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Fred and Barney go on a weekend camping trip, claiming that women can't rough it as they do. In response, Samantha Stephens takes Wilma, Betty, and the children camping, using her magical twitch of ...
The Smurfs are little blue creatures that live in mushroom houses in a forest inhabited mainly by their own kind. The smurfs average daily routine is attempting to avoid Gargomel, an evil man who wants to kill our little blue friends.
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The Hanna-Barbera-created Oscar-winning cat-and-mouse team of Tom & Jerry returned to TV in an hour-long stretch of new adventures. Here, T&J, after years of rivalry, have become the best ... See full summary »
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This popular animated television cartoon featured two Stone Age families, the Flintstones and their neighbors, the Rubbles. Much of the humor was based on its comic portrayals of modern conveniences, reinterpreted using Stone Age 'technology.' Most notably were their cars, complete with absence of floorboards to allow them to be 'foot-powered.'Written by
Tad Dibbern <DIBBERN_D@a1.mscf.upenn.edu>
Actress, Jean Vander Pyl the voice of "Wilma Flintstone" & daughter, "Pebbles Flintstone". She was the only person that was in the series through-out, from beginning to end. She acted and spoke in all 167 episodes. From original pilot episode, The Flintstones: The Flagstones (1960), Sunday, May 1st, 1960 to the series finale, Friday, April 1st, 1966 The Flintstones: The Story of Rocky's Raiders (1966). First and last dates, (Sunday, May 1st, 1960) & series' finale, (Friday, April 1st, 1966), differ 2,161 days, equaling 308 weeks & 5 days. Plus, she occasionally also was was the off-screen voices of a few other female characters (usually evil or a criminal), through out the series' six season run. In reality, Jean was pregnant, with a child, approximately one month with her third son, Roger DeWitt as Fred & Wilma Flintstone's parenthood episode, The Flintstones: The Blessed Event (1963) was being filmed & it first televised on Friday, February 22nd, 1963. Evidence: his IMDb link shows his date of birth, (Thursday), October 19th, 1963, which was 239 days, (34 weeks & 1 day), was after "Pebbles"s debut). Jean occasionally spoke other female characters, along with being Wilma Flintstone & daughter, Pebbles Flintstone, during the series' six seasons' weekly tenure. See more »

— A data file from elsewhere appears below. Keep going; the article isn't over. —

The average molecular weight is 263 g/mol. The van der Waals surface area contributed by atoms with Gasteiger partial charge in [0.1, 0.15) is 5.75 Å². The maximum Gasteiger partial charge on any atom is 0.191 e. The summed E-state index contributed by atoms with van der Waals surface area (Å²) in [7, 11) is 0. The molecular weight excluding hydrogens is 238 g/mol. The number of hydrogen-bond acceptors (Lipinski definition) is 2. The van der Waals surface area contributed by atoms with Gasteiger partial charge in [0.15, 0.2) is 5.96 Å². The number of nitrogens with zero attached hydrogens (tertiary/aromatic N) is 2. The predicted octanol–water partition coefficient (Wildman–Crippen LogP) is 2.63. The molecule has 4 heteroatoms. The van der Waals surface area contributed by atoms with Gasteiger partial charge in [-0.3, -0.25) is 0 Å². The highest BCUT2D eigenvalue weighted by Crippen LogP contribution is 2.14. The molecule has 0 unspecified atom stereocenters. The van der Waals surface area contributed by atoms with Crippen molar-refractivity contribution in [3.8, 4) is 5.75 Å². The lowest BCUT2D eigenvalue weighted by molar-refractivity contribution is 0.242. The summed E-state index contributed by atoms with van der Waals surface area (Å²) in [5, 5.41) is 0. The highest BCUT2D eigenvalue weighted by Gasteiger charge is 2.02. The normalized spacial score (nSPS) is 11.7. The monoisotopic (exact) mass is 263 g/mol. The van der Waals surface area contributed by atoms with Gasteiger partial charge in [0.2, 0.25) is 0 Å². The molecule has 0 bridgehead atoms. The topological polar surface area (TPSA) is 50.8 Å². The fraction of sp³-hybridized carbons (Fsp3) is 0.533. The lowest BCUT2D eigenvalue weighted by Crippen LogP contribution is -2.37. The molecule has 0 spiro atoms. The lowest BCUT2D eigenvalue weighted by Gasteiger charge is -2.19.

The bosses of Fred and Barney, both have first name, of George. But their last name keeps changing from Slate to Granite, back & forth, (most like a light switch, turned on or off) throughout season one. See more »
[Fred goes to try out the Barney-copter and doesn't get far off the ground]
Hey, you're too fat, Fred!
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First season episodes incorporated an ad for Winston Cigarettes into the opening credits (this version of the opening was removed for syndication). Due to the decision to use a standard opening and closing for syndicated versions of the episodes, numerous episodes have incorrect closing credits. Sixth & last season episode debuted with, The Flintstones: No Biz Like Show Biz (1965) dropped the "Meet the Flintstones" closing credit song, in favor of footage of Pebbles and Bamm-Bamm singing "Let the Sunshine In." (a reminder of Fred Flintstone's dream, earlier in the musical program). See more »
None of the other Hanna-Barbera cartoons were this funny--or this smart
"The Flintstones" was so dead-on satirical in its view of a prehistoric suburban world that I don't really understand it when people tell me they liked "The Jetsons" better. There's nobody I can relate to on "The Jetsons", no character who exudes any warmth or wit. The characters here (Fred, Barney, Wilma, Betty, Dino, Pebbles, Bamm-Bamm, Mr. Slate, Mrs. Slaghoople, etc.) have expressions and personalities which are instantly recognizable to an audience. They're a very funny bunch, and they often find each other greatly amusing as well (each character has a sense of humor--and their friendships really do seem like a bond). I don't know why the Hanna-Barbera team weren't able to duplicate the quality of this show in terms of its writing and voice-casting (perhaps it was all a fluke?), but "The Flintstones" has it all: great writing and voices which bring one-dimensional drawings to life, terrific plots, fantastic music by Hoyt Curtin. Not a kiddie show...not a sitcom...not a child-pacifier. "The Flintstones" is a minor miracle.
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